The focus of this book is on the study of insects with a microscope. The book contains colour pictures on almost every page. It is interesting to read. It contains plenty of reference information too.
The study of insects is an easily accessible focus of interest for a micro-naturalist. Most of the techniques that the author presents and explains are directly applicable to the study of any microscopic organism. Insects can be found everywhere even if you live in the center of a large city. Insects present endless possibilities for study under a microscope too. Even if you already have some experience with microscopes, or if you are a new entrant to the hobby, this is an excellent book to own and use.
This is a great book for beginners to the hobby use of the microscope. It presents the details of modern microscope techniques and procedures.
The Book Cover
What’s in the Book?
The book contains chapters devoted to equipment, microscopes, media for mounting, compounds and chemicals, slide mounting and publishing your work. Clearly ‘citizen science’ was on his mind when he wrote this book.
Author Andrew Chick is an entomologist (he studies insects) and teaches at the University of Lincoln in the UK.You will find this book through online booksellers. It was published in 2016 by The Crowood Press ISBN 978-1-78500-201-4 128 pages. It is paper bound.
The new book (2017) written by Brian Matsumoto and Carol Rouillard is the most up-to-date book on this topic that I have been able to find. It is filled with practical information about modern microscopes, but more to the point, it covers modern digital cameras and their use. Most books on the market are stuck in the past offering advice on adapting SLR cameras which are seldom used today.
The book covers making movies as well as images, and contains lots of tables and reference material that could be difficult to locate even on the internet. If you only own one book on digital microscope photography this should be the one.
The authors are Brian Matsumoto and Carol Rouillard. ISBN 9781785003042 The Crowood Press 2017
The late Walter Dioni was a proponent of using safe techniques and materials while enjoying microscopy. A new micro-naturalist often needs assistance in learning how to make good use of the microscope. In fact, anyone who has taken a course in biology will know that for decades the materials used to preserve specimens and slides were often dangerous to use. Some of them have been lately declared unsafe or even have been banned. It is no longer necessary to use these chemicals to enjoy all aspects of the hobby.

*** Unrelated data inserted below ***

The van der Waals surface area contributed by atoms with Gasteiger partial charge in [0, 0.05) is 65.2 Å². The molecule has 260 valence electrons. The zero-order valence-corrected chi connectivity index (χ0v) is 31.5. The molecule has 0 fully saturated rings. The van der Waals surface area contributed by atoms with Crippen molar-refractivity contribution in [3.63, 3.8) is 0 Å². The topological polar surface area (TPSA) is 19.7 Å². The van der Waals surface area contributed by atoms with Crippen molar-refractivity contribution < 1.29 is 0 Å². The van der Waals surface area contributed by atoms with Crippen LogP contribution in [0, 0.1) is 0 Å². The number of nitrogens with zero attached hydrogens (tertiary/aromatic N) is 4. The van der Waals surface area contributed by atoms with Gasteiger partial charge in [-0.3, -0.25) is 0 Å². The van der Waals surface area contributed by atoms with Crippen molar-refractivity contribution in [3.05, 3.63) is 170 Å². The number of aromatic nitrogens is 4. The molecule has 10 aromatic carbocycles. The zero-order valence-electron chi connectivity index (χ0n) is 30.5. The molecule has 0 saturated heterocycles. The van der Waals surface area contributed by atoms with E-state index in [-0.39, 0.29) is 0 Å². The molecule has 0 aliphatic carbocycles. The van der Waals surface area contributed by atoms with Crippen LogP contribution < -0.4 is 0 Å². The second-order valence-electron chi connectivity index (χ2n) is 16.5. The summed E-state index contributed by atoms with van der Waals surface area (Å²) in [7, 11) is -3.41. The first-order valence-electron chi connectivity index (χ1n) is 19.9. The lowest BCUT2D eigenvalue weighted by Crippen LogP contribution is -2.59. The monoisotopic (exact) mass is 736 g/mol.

This book shows how safe, easy to obtain, substitutes can be used for mounting specimens on microscope slides. The book is a collection of articles, previously published in the excellent online Micscape Magazine by its editor Mol Smith. The book gives illustrated examples of the techniques with a complete “how-to” approach to the techniques.
This book was published in 2014. ISBN: 9781499746518 Printed in Middletown DE.
Mol Smith’s book, published in 2014 presents “a 21st Century Quick Start Guide” that will bring anyone easily into the microscope hobby. Mol Smith, the editor of Micscape Magazine by its editor Mol Smith is an acknowledged world authority on the use of the amateur microscope.
Most introductory books are decades old but this one gives the information for parents, teenagers or mature adults needed to get started (or restarted). This is now a high tech activity that rivals the excitement of any modern interest group and the tools needed have become very accessible. It is really useful for a micro-naturalist.
The book recommends safe-to-use chemicals, and easily obtainable equipment that allows anyone to learn to access the hidden and unseen world under a microscope.
This little book (142 pages) gives everything you need to know to get going. I own it, and I recommend it to you. Available online ISBN: 9781500301651 printed at Middletown DE USA.
This is a good starter reference book to diatoms. They are tiny creatures that can be easily seen under the microscope. Its fun to see them but much more rewarding to be able to identify them. I capture my samples with a plankton net.